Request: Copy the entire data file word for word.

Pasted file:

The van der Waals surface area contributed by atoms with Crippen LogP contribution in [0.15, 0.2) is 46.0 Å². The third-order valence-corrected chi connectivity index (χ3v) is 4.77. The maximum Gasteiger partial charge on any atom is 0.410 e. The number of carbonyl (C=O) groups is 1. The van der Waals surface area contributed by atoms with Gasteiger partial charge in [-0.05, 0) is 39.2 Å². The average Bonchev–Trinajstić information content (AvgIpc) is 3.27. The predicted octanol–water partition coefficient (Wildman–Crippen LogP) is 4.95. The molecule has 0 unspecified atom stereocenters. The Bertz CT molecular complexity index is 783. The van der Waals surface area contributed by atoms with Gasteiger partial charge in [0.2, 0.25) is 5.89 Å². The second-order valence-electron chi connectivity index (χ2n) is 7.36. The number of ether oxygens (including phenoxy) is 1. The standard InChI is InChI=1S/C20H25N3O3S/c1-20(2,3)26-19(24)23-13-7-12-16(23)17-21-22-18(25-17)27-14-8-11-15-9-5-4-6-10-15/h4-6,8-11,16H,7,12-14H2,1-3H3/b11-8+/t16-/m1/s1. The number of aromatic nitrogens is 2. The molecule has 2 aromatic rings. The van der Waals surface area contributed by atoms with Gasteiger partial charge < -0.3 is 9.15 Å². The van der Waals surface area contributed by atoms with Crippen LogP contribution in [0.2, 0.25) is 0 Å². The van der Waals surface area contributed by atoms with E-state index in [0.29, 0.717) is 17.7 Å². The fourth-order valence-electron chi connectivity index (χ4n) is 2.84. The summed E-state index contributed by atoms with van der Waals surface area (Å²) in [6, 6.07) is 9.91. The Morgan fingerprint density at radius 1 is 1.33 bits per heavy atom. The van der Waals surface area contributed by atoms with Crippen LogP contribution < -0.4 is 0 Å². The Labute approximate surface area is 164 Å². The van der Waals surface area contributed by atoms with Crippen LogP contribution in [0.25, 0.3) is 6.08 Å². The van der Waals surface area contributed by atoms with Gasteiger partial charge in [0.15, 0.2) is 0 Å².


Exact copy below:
The van der Waals surface area contributed by atoms with Crippen LogP contribution in [0.15, 0.2) is 46.0 Å². The third-order valence-corrected chi connectivity index (χ3v) is 4.77. The maximum Gasteiger partial charge on any atom is 0.410 e. The number of carbonyl (C=O) groups is 1. The van der Waals surface area contributed by atoms with Gasteiger partial charge in [-0.05, 0) is 39.2 Å². The average Bonchev–Trinajstić information content (AvgIpc) is 3.27. The predicted octanol–water partition coefficient (Wildman–Crippen LogP) is 4.95. The molecule has 0 unspecified atom stereocenters. The Bertz CT molecular complexity index is 783. The van der Waals surface area contributed by atoms with Gasteiger partial charge in [0.2, 0.25) is 5.89 Å². The second-order valence-electron chi connectivity index (χ2n) is 7.36. The number of ether oxygens (including phenoxy) is 1. The standard InChI is InChI=1S/C20H25N3O3S/c1-20(2,3)26-19(24)23-13-7-12-16(23)17-21-22-18(25-17)27-14-8-11-15-9-5-4-6-10-15/h4-6,8-11,16H,7,12-14H2,1-3H3/b11-8+/t16-/m1/s1. The number of aromatic nitrogens is 2. The molecule has 2 aromatic rings. The van der Waals surface area contributed by atoms with Gasteiger partial charge < -0.3 is 9.15 Å². The van der Waals surface area contributed by atoms with Crippen LogP contribution in [0.2, 0.25) is 0 Å². The van der Waals surface area contributed by atoms with E-state index in [0.29, 0.717) is 17.7 Å². The fourth-order valence-electron chi connectivity index (χ4n) is 2.84. The summed E-state index contributed by atoms with van der Waals surface area (Å²) in [6, 6.07) is 9.91. The Morgan fingerprint density at radius 1 is 1.33 bits per heavy atom. The van der Waals surface area contributed by atoms with Crippen LogP contribution < -0.4 is 0 Å². The Labute approximate surface area is 164 Å². The van der Waals surface area contributed by atoms with Crippen LogP contribution in [0.25, 0.3) is 6.08 Å². The van der Waals surface area contributed by atoms with Gasteiger partial charge in [0.15, 0.2) is 0 Å².